- maintaining a clear leggiero so nothing sounds muddy,
- making each musical line stand out, especially in the fugato section in the middle
- maintaining tempo
- giving the piece shape/character so it doesn't sound simply like a double-note etude

Taken at a reasonable tempo, I hardly think the piece is impossible, but be ready for a challenge.


What you are is an accident of birth. What I am, I am through my own efforts. There have been a thousand princes and there will be a thousand more. There is one Beethoven.
Re: Schumann Toccata Op. 7
sotto voce #1262171 09/04/09 12:16 AM
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There are a bunch of spots that are tough for me personally, but the passage where I think I've heard the most pianists in general come to grief is the one with a series of fortissimo/staccato and pianissimo/legato alternations, approximately three-quarters of the way through the piece (not counting the repeat). The left-hand octave leaps in that section especially - they seem to be really hard to nail for a lot of pianists that I've heard play it.

Re: Schumann Toccata Op. 7
wr #1262187 09/04/09 01:52 AM
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Ditto to the observations by WR and 8ude.

I started to work on the Toccata a few months ago - and was surprised how easy it initially appeared to be - once I got past the thirds on the second page. I worked out the fingering and was getting fairly good at playing hands separately with the score. Then I was able to play different sections of the piece at a moderate tempo hands together. Soon after that, however, reality kicked in. I realized what I was up against both musically and technically. From a technical standpoint, the abrupt transitions between sections were clearly going to be a challenge if the tempo was to be maintained. I decided to shelve the piece for a few months until I retire and can devote more time to learning it. Memorization may be the key. Years ago I performed the Symphonic Etudes in recital. The Toccata is clearly going to be much more of a challenge to learn and play - but I'm motivated because I really love this work !! I hope I can pull it off.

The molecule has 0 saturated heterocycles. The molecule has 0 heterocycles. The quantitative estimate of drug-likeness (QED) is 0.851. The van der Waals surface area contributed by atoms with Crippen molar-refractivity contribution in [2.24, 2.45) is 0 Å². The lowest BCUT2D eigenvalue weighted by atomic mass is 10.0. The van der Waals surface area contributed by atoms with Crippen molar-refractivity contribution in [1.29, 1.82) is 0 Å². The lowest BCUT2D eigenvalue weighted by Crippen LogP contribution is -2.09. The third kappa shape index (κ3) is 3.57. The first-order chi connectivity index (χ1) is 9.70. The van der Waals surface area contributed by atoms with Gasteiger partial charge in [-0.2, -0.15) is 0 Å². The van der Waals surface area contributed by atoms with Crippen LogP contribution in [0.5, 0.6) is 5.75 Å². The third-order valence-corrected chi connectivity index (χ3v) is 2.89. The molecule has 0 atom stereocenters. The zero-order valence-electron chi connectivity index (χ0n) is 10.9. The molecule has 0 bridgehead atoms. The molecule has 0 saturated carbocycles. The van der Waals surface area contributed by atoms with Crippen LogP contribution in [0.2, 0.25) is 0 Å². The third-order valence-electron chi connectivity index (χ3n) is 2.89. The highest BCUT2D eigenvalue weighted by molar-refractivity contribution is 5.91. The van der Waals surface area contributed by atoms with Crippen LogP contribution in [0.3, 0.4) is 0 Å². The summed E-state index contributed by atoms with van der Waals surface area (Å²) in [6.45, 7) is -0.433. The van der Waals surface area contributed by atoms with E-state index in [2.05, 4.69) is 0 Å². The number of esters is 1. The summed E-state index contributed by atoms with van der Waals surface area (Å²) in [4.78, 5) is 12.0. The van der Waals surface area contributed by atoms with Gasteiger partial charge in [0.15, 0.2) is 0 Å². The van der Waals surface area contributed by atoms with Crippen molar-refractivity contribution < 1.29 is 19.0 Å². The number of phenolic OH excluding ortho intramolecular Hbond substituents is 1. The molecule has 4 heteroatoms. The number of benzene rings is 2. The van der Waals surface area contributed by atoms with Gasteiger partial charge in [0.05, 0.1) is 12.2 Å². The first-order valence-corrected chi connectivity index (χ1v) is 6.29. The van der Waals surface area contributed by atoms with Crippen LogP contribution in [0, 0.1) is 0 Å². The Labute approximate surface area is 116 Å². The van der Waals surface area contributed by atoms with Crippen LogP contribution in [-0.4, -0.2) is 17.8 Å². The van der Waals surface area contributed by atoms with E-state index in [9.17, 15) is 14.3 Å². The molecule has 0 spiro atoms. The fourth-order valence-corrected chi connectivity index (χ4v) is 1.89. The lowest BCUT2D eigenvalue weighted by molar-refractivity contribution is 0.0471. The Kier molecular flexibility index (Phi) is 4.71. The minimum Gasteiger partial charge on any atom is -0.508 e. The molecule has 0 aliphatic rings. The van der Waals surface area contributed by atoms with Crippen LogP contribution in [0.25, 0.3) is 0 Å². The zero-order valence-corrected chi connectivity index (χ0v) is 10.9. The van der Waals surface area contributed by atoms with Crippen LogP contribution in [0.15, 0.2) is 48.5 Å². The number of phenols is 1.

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Re: Schumann Toccata Op. 7
Carey #1262290 09/04/09 09:23 AM
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Originally Posted by carey
Years ago I performed the Symphonic Etudes in recital. The Toccata is clearly going to be much more of a challenge to learn and play


Wow that surprises me. Really?

P.S. Sorry Steven, I can't comment on the Toccata specifics, as I have not really studied it. But I love the piece and wish you lots of fun and success studying it.

Re: Schumann Toccata Op. 7
pianovirus #1262712 09/04/09 10:57 PM
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Per Pianovirus - "Wow that surprises me. Really?"

Yup - really (my personal opinion). Don't get me wrong - the Symphonic Etudes are a handful!! With the Etudes, you at least get a bit of a break between sections - and the etudes vary somewhat in character, tempo and technical demands. The Toccata, on the other hand is seven minutes of intense perpetual motion.